Comprising 15% of the global population, Africa has historically borne a disproportionate 25% share of the global disease burden. But with only 2% of the world’s research output generated locally, Africa’s knowledge production has not kept pace with the significant healthcare challenges it faces[i].
Cynthia Makarutse, Content Lead for the Africa Health Conference, believes that this manifests in a vicious cycle – a shortage of senior researchers and inadequate research infrastructures mean that junior researchers struggle to upskill, enter research progression pathways, and find sustainable careers, so the problem perpetuates.
Coupled with this, a recent study shows that the standard of medical education in most universities in Africa has worsened due to the COVID-19 pandemic. This, potentially exacerbating the already dire shortage of doctors and other HCW on a continent which must provide healthcare for about 1.4 billion people and 25% of the global disease.[ii]
Makarutse believes that one of the most important solutions to mitigate the HCW shortfall in Africa is to implement an urgent increase in training capacity at multiple levels.
“Various studies reveal that complying with recommended target HCW ratios will result in improved patient outcomes and efficiencies in Africa’s health systems”, she adds.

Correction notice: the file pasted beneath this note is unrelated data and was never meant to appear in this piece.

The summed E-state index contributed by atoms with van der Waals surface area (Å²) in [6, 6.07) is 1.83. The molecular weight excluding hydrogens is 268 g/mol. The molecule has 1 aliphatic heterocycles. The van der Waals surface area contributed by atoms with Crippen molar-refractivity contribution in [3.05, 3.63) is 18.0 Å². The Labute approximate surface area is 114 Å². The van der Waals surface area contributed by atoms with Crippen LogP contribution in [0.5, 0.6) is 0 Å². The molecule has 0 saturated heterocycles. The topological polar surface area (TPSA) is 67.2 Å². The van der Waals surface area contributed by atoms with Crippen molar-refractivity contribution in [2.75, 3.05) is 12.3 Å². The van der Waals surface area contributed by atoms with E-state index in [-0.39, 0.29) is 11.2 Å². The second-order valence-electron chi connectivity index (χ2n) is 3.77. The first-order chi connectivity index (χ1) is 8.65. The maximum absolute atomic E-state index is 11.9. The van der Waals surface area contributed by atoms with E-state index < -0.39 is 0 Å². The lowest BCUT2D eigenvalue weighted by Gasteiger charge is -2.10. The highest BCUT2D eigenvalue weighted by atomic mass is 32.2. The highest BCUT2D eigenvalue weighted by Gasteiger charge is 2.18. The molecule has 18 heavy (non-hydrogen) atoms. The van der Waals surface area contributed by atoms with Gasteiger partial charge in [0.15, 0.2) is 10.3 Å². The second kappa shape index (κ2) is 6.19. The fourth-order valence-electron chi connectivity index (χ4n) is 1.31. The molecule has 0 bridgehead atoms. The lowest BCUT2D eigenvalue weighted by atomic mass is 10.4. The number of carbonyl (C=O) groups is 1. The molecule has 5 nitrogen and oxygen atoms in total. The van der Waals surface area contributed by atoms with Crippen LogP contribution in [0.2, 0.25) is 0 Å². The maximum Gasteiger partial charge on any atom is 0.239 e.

The largest medical conference event on the continent, Africa Health is committed to building sustainable health systems on the continent. The annual event will this year again also choose a local charity organisation who will benefit from funds raised from the conference itself.
Makarutse explains that they are working on the Africa Health Medical Research Grant, which will for the first time be awarded at this year’s gathering.
“We have invited medical faculties from across Africa to submit cutting-edge research papers for consideration. A panel of experts will choose the best three, who will be invited to present these papers at our event in October. The winning faculty will receive a cash prize which we hope will go some way towards ensuring sustainability in medical academia and training in Africa.”
The largest medical conference event on the continent, Africa Health has provided an essential platform for health professionals to come together to conduct healthcare business on the continent. This year’s event sees a return to in-person symposia and will take place at the Gallagher Convention Centre in Johannesburg from the 26th – 28th October.
At the last in-person Africa Health event in 2019, a sum of R605,000 was gifted to the Reach for a Dream Foundation, who inspire hope and help children fight life-threatening illnesses.
Previous event charity beneficiaries and recipients include The Rural Doctors Association of Southern Africa (RuDASA), Just Footprints Foundation (JFF), and the CHOC Childhood Cancer Foundation.
“Placed in the hands of Africa’s medical training facilities, these funds could accelerate solutions for some of the continent’s most pressing concerns – such as research capacity and an escalation of HCW training,” she concludes.